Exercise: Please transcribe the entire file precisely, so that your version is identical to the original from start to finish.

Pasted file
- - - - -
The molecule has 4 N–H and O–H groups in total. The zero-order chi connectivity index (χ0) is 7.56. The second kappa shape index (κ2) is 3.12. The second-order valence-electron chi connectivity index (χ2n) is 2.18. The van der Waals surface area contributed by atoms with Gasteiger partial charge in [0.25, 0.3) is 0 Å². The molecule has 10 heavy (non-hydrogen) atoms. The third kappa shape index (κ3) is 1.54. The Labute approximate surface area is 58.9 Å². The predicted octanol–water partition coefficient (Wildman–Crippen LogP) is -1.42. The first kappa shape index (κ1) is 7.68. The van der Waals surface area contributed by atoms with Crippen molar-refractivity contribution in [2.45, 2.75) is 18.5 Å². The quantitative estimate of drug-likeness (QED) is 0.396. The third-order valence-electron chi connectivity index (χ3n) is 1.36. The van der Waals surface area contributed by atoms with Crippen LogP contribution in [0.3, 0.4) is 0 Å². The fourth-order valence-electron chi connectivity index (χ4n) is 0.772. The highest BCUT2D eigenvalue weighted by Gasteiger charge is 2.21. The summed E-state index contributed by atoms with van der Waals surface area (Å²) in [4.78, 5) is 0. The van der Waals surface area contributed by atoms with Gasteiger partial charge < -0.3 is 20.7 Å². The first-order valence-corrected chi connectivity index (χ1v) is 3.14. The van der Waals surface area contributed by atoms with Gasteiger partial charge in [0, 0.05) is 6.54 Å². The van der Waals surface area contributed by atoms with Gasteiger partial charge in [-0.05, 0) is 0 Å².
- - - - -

The molecule has 4 N–H and O–H groups in total. The zero-order chi connectivity index (χ0) is 7.56. The second kappa shape index (κ2) is 3.12. The second-order valence-electron chi connectivity index (χ2n) is 2.18. The van der Waals surface area contributed by atoms with Gasteiger partial charge in [0.25, 0.3) is 0 Å². The molecule has 10 heavy (non-hydrogen) atoms. The third kappa shape index (κ3) is 1.54. The Labute approximate surface area is 58.9 Å². The predicted octanol–water partition coefficient (Wildman–Crippen LogP) is -1.42. The first kappa shape index (κ1) is 7.68. The van der Waals surface area contributed by atoms with Crippen molar-refractivity contribution in [2.45, 2.75) is 18.5 Å². The quantitative estimate of drug-likeness (QED) is 0.396. The third-order valence-electron chi connectivity index (χ3n) is 1.36. The van der Waals surface area contributed by atoms with Crippen LogP contribution in [0.3, 0.4) is 0 Å². The fourth-order valence-electron chi connectivity index (χ4n) is 0.772. The highest BCUT2D eigenvalue weighted by Gasteiger charge is 2.21. The summed E-state index contributed by atoms with van der Waals surface area (Å²) in [4.78, 5) is 0. The van der Waals surface area contributed by atoms with Gasteiger partial charge < -0.3 is 20.7 Å². The first-order valence-corrected chi connectivity index (χ1v) is 3.14. The van der Waals surface area contributed by atoms with Gasteiger partial charge in [0, 0.05) is 6.54 Å². The van der Waals surface area contributed by atoms with Gasteiger partial charge in [-0.05, 0) is 0 Å².